Plaintiff argues that such an exception exists because it partially, if not substantially, performed under the agreement. Defendant counters that the doctrine of partial performance is an equitable doctrine requiring the plaintiff to establish entitlement to equitable relief before invoking it. The court agrees with defendant. "Under the partial-performance exception to the statute of frauds, it must be impractical to compensate the performing party for only the value of the partial performance." Fischer, 195 F.3d at 283. Further, "the partial performance exception is an equitable remedy and therefore is unavailable to [plaintiff], who seeks only money damages." Id.; see also Vuagniaux v. Korte, 273 Ill. App. 3d 305, 210 Ill. Dec. 38, 652 N.E.2d 840, 844 (1995); Dickens v. Quincy College Corp., 245 Ill. App. 3d 1055, 185 Ill. Dec. 822, 615 N.E.2d 381, 385 (1993). Because plaintiff has sought not specific performance, but rather money damages, partial performance will not take the alleged oral contract out of the statute of frauds. See Bensdorf & Johnson, Inc. v. N. Telecom, Ltd., 58 F. Supp. 2d 874, 879 (N.D. Ill. 1999) ("However, as [defendant] correctly maintains, acts of partial performance will only remove an agreement from the operation of the Statute of Frauds when the enforcement action seeks the equitable relief of specific performance, and not the monetary damages sought in this case); Dickens, 615 N.E.2d at 385 ("In the case at bar, the fact plaintiff sought money damages in both counts precluded him from raising the partial performance exception to the statute of frauds.").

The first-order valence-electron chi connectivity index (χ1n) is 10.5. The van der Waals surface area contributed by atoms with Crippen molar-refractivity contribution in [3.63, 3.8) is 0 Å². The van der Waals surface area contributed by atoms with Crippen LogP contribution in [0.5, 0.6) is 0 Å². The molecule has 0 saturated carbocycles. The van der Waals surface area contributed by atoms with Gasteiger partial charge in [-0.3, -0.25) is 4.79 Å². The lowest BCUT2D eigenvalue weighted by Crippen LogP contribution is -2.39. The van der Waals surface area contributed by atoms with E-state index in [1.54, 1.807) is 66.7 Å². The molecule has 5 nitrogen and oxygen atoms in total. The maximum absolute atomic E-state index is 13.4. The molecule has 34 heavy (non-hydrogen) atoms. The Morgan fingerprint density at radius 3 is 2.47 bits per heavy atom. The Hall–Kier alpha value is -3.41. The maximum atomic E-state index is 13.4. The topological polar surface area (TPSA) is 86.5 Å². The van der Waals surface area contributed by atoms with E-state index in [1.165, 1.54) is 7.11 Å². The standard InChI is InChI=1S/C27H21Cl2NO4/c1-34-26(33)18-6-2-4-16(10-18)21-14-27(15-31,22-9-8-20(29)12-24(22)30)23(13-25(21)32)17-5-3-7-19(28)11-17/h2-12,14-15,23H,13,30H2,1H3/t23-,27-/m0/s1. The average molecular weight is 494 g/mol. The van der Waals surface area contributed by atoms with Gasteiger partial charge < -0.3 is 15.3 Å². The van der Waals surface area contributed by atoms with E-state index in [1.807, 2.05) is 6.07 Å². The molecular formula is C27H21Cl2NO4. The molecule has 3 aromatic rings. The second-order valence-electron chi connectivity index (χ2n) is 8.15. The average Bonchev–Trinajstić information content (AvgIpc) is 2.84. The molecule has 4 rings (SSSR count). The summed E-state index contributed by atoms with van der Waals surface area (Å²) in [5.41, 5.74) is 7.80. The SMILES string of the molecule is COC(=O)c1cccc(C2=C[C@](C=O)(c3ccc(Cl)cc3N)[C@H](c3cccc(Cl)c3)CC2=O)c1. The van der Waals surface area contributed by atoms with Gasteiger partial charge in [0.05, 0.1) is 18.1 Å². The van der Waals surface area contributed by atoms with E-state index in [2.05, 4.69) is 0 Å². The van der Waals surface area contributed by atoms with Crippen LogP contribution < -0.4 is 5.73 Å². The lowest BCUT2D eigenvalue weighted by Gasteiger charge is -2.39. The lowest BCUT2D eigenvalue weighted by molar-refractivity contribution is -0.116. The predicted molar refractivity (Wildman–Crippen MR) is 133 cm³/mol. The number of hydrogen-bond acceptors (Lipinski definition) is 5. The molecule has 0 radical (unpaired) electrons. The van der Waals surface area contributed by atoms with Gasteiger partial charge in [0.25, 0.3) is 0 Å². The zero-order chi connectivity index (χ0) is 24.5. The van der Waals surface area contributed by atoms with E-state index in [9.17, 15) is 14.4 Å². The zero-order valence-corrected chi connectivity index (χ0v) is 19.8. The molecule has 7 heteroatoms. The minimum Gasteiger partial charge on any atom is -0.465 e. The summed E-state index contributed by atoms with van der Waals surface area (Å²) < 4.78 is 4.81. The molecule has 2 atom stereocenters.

In the instant case, the complaint seeks money damages only, although the complaint also alleges in paragraph 29, "[plaintiff] remains ready, willing and able to fulfill its marketing distribution agreement with [defendant]." It is unclear, therefore, whether plaintiff can or intends to seek equitable relief. As the complaint is currently pled, however, the doctrine of partial performance is unavailable to ...